BEIJING - Parts of China are bracing for another round of heavy rainfall, with Typhoon In-Fa expected to bring wind and rain deep into the Chinese mainland.
Henan province, which has already been devastated by heavy flooding last week, will face heavy downpours until Thursday (July 29), the provincial meteorological agency said on Monday (July 26).
"The localised heavy rainfall could cause flash floods and landslides," the agency said on Monday morning, as it warned that parts of the province could face as much as 200mm of rain.
The death toll from flooding in Henan, where torrential downpours dumped a year's worth of rain in the province in just three days, has also risen to 69, with five people still missing, provincial authorities said at a Monday briefing.
Chinese Premier Li Keqiang had said on Monday at a meeting of provincial officials that the central government would deploy several billion yuan from its fiscal reserves to support the disaster stricken areas.
Beijing would also hold officials found to be negligent "seriously accountable", he said.
In-Fa had made landfall on Sunday morning on the Zhoushan archipelago, just off the coast of Zhejiang province.
It then travelled across Hangzhou Bay before making landfall a second time near the city of Jiaxing on Monday morning, with a wind force of 28m per second (or about 101kmph), said the National Meteorological Centre.
Zhejiang province, which is already at the highest Level 1 emergency response level, has evacuated over a million residents, reported state media.
On Chinese social media platforms, videos of water overflowing flood dikes and turning roads into gushing rivers were shared widely.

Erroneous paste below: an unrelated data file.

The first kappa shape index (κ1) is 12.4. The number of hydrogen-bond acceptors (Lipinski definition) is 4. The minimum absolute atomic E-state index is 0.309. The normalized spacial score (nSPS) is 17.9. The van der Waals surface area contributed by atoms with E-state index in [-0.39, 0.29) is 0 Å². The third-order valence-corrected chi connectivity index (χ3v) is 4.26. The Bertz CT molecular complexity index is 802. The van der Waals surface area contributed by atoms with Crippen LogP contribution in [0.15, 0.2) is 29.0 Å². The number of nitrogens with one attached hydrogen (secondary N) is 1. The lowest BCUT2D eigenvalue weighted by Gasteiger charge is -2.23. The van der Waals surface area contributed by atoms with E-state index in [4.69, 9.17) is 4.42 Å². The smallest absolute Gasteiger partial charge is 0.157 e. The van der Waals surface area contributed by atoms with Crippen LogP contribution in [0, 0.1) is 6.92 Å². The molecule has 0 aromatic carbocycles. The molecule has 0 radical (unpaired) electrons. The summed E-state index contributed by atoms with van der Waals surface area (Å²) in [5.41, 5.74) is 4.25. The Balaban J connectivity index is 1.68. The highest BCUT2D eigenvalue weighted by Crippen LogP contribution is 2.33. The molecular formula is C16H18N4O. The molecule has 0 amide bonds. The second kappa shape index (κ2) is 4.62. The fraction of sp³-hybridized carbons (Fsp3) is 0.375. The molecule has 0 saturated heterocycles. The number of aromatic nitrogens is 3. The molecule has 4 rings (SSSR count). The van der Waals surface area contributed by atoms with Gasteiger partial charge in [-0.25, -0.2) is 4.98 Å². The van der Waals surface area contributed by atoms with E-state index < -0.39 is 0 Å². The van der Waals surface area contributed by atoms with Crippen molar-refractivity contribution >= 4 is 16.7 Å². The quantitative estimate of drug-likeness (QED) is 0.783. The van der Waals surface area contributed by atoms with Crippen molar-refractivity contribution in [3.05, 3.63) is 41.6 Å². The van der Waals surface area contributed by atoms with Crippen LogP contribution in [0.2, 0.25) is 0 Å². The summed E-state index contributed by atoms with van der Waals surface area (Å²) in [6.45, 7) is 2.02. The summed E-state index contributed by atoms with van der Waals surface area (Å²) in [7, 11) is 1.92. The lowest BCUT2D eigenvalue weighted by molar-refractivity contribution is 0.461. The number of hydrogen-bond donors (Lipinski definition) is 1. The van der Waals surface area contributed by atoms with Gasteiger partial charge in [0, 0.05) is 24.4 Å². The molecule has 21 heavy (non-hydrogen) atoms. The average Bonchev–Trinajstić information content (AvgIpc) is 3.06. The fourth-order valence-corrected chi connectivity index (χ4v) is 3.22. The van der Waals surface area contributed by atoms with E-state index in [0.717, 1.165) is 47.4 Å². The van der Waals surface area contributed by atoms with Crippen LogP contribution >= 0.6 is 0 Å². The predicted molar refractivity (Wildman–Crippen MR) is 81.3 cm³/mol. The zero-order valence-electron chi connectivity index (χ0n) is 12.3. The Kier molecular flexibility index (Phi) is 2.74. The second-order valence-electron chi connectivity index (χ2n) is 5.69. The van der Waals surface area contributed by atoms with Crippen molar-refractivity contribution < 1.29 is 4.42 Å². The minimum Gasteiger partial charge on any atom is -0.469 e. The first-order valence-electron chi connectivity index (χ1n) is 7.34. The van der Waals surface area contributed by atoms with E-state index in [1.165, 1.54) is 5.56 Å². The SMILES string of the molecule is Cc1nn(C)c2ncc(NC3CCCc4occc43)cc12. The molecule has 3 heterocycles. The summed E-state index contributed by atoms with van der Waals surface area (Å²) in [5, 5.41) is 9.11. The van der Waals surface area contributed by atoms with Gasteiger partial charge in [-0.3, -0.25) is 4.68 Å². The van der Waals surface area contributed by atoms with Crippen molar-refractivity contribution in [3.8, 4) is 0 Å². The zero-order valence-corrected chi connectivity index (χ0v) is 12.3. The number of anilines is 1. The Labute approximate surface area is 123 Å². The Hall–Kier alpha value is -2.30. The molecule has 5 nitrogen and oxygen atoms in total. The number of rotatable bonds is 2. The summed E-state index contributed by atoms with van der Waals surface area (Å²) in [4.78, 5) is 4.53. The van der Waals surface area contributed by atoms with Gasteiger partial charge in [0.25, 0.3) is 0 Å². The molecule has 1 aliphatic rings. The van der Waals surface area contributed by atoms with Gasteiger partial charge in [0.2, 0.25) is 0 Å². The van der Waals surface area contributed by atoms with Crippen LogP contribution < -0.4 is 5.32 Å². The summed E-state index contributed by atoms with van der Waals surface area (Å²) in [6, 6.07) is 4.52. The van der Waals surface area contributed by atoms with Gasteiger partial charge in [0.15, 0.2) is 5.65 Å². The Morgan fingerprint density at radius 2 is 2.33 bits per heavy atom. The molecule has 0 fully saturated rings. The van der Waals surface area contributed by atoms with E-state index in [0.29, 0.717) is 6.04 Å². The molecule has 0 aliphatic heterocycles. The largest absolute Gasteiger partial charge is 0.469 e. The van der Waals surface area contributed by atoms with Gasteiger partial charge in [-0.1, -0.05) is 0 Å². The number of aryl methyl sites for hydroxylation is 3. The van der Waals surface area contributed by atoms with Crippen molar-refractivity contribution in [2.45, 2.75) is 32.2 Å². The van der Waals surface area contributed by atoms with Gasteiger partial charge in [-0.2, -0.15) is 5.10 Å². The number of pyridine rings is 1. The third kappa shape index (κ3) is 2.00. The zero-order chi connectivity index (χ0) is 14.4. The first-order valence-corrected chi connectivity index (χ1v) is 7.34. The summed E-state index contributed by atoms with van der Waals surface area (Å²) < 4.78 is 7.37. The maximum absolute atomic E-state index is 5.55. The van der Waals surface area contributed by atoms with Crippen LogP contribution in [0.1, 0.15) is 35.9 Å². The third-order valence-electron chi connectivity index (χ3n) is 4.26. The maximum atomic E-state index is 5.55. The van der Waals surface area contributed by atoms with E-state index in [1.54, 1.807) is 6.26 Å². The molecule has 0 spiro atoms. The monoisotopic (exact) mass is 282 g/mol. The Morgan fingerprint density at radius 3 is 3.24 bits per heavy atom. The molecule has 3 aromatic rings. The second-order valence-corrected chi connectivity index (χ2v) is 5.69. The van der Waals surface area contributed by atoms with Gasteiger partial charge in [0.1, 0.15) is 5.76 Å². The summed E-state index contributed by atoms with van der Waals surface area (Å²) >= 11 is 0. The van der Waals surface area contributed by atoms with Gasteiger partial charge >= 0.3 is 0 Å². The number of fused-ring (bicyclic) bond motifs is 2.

Madam Wang Meifang, a tea farmer living in Hangzhou, Zhejiang's provincial capital, told The Straits Times that residents were waiting out the typhoon at home.
"It's not so bad because I live in the hills, but in the low-lying areas, the flooding is very severe," said the 67-year-old.
The National Meteorological Centre said in a report that In-Fa had entered Jiangsu province as of Monday afternoon, and would continue to weaken as it headed inland.
But the centre's chief forecaster Gao Shuanzhu also pointed out that over the next four days, parts of Jiangsu, Jiangxi, Anhui provinces and Shanghai will continue to be pounded by rain.
"So these areas will still have to be very careful to take precautions against torrential rains and the potential disasters that these rains can bring," he said.
In Jiangsu province, close to 100,000 people have been evacuated and over 14,000 ships have returned to harbour to seek shelter.
In neighbouring Shanghai, inbound and outbound flights were cancelled on Sunday at the city's two airports. Most flights continued to be cancelled on Monday.
High-speed train services plying the commercial hub, typically regarded as more reliable than air travel, have also been cancelled since Sunday.
The city has also evacuated over 360,000 people.
Beijing-based Singaporean Lin Huiyi, who is in Shanghai for business, said meetings have been cancelled as the city hunkers down.
The 40-year-old, who runs her own consultancy, said her husband was supposed to travel to Shanghai over the weekend from Chengdu, but had his flight cancelled. He managed to get a seat on a train, but it stopped en-route at Wuhan, where he is currently stranded, because of the weather.
"Basically there are no trains going in and out of Shanghai," she said.